The Trade Control and Expert System (TRACES) is the European Commission’s online platform for the electronic completion of documentation required for imports of consignments from third countries and certain intra-community trade movements.
TRACES facilitates the exchange of data, information and documents between trading parties and Governments/ Import control authorities.
TRACES is required for:
the importation of animals, animal products, food and some feed of non-animal origin and plants into the European Union, and,
internal EU trade and EU exports of animals and certain animal products
TRACES allows for the mandatory completion of Common Health Entry Documents (CHED). The purpose of the CHED is to:
1. Allow the operator responsible for the consignment to pre-notify the competent authorities of the border control post (BCP) of the arrival of the consignment (Part I).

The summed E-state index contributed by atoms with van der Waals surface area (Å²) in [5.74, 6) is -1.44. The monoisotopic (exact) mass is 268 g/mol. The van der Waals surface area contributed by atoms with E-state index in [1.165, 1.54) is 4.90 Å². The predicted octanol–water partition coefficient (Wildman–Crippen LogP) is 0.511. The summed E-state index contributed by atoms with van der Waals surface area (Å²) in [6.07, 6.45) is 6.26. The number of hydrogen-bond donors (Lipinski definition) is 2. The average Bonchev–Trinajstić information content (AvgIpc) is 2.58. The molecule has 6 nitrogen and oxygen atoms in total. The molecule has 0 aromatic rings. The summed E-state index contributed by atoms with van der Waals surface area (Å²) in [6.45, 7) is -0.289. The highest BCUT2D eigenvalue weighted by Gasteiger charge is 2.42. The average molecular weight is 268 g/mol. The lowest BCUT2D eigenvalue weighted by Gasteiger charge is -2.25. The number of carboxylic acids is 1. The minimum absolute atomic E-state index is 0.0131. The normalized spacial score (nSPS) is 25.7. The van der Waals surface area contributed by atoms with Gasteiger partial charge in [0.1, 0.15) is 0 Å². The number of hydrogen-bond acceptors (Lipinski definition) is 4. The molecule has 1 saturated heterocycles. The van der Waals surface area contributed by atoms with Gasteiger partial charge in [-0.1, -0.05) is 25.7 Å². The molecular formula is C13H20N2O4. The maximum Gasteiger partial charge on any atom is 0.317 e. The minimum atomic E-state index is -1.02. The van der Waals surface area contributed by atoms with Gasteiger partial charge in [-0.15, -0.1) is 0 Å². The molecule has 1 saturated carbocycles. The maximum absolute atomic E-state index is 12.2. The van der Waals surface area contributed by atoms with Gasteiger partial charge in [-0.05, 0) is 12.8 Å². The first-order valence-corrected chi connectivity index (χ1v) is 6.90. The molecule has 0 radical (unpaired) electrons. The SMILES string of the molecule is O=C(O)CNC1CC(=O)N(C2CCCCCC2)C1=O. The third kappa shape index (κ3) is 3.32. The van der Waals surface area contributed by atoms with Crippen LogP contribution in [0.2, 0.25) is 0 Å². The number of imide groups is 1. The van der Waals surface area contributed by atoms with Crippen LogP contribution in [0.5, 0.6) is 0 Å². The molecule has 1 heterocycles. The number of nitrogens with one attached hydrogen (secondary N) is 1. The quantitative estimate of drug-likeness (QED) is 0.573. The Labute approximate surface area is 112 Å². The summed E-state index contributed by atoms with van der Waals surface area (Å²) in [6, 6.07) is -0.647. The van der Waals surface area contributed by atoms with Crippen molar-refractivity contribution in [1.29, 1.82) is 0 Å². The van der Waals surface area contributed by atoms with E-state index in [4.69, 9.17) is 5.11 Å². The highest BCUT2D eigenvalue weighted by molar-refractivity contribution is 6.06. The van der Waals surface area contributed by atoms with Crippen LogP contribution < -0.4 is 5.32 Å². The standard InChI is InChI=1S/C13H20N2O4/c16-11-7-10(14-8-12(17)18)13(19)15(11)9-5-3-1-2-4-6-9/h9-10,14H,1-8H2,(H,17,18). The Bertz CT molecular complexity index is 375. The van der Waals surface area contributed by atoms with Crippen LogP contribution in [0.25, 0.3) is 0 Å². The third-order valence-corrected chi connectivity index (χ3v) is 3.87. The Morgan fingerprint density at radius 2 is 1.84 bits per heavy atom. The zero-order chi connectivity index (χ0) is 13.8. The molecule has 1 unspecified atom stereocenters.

2. For the competent authorities to record the outcome of the official controls performed and any decisions taken on that basis (Part II).
3. For the competent authorities to include information on follow up measures taken on the consignment after the decision is made (Part III).
What you must do
The person responsible for the consignment must be registered and have access to TRACES. Under TRACES the various documents that should be completed are as follows:
Common Health Entry Documents-A (CHED-A) for consignments of live animals
Common Health Entry Documents-P (CHED-P) for consignments of products of animal origin, germinal products and animal by-products
Common Health Entry Documents-PP (CHED-PP) for consignments of plants, plant products and other objects for which a phytosanitary certificate is required
Common Health Entry Document-D (CHED-D) for consignments of food and feed of non-animal origin subject to increased temporary controls and emergency measures
In order to facilitate the efficiency of import controls upon arrival, these documents should be completed in TRACES and also submitted to the Department 24 hours in advance of their arrival in Ireland.